The MAC has needed renovation for longer than most current students have been here. In the spring of 2004, it had become almost unbearable. Students told stories of waiting an hour and a half for a thirty minute timeslot on the treadmill. During the summer of 2004, the MAC was given a quick-fix $2 million renovation, funded by the College, which nearly doubled its space and equipment and silenced the outcry. But while this was a nice facelift, it didn’t touch the infrastructural updates that were really needed—and which were then estimated at $30 million.
The newest renovations are phase two of the same project. Now that several generous donations, earmarked for the MAC, have made it possible, the Faculty of Arts and Sciences (FAS) is finishing the job. Unfortunately, this phase is not only more expensive, but it is going to take longer, too. The MAC needs to be closed for six to seven months. Three of those will be during summer break, but there is no practical way around having the rest fall during the school year.
As with the Lamont Café, Loker Pub, and Quincy Grille, FAS appears to be doing its best to schedule construction during the summer. The start date, which has not yet been finalized, will be chosen so that the MAC will re-open next September, making optimal use of the summer months. Summer, however, will never be seven months long.
Students are rightfully concerned about the repercussions of the MAC’s closing. Amidst the flurry of concern, a “Save the MAC” petition has gathered around 330 signatures. Where is CityStep going to practice? Or Taekwondo? What about varsity fencing? Volleyball? Wrestling? What will happen to intramural sports? And yoga classes? Not to mention the 8,000 to 9,000 visits to the MAC in a typical week, just for workouts. Running outside in February isn’t exactly practical.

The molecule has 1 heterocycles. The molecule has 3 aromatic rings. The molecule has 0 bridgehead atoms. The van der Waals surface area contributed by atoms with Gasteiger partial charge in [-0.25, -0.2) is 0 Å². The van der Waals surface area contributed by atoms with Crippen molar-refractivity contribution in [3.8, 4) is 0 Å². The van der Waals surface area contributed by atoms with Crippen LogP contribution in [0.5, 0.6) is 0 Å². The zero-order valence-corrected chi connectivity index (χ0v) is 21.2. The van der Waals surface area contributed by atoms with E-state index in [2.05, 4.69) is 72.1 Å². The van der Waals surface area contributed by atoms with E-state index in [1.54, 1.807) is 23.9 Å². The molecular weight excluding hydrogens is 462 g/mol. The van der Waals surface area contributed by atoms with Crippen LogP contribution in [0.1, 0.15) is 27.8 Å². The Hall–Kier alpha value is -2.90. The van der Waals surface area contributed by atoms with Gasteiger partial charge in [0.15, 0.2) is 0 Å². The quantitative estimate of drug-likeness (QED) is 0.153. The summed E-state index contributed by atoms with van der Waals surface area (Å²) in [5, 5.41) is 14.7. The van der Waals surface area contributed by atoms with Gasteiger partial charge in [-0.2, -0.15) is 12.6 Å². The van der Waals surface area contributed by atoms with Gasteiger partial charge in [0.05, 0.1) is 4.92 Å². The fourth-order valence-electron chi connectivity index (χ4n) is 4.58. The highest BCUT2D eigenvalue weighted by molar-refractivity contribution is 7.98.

Students have raised very legitimate concerns, and we expect the College to take note. For its part, the MAC staff is well aware of how much their facilities are used—it is a point of pride for them—and they are already looking for alternate spaces for student groups. “[Temporary spaces] may not be as convenient,” said Healy, “but we will find space. Our goal is to accommodate for most...student groups.” With “strategic scheduling,” the MAC staff also hopes to move its usual array of classes to Hemenway, the Law School gym. These are promising ideas, and we hope they are only the beginning of a plan to assuage student fears.
The spaces and hours of Hemenway, the House gyms, varsity athletic facilities, and the Quad’s QRAC must all be optimized to deal with displaced MAC users. House gyms are blatantly inadequate right now, but should be improved by loans of the MAC’s equipment—a plan which is under consideration, according to Jeremy Gibson, associate director of athletics. Varsity athletic facilities could also be shared to a larger extent without impinging on varsity teams’ needs. Gibson pointed out that club and varsity teams already share O’Donnell and Ohiri Fields and the MAC. Some facilities, like the Gordon Track and Field Center, also have unused space where cardio machines from the MAC should be placed.
Certainly, the MAC’s closure will be inconvenient this spring. But that is not reason to indefinitely delay renovations. We appreciate and applaud FAS’s decision to renovate, particularly when Harvard’s plans for expansion into Allston have been used in the past as an excuse for putting off infrastructure renewal.
Ultimately, the success of this initiative depends on the MAC and Athletic Department staff backing up their assurances. Student concerns need to be addressed soon, well before the MAC closes in February. The renovations are sure to be an inconvenience, but they are hardly a disaster. Come September, everyone will have their space back and the MAC’s improvements will last much longer than a spring semester.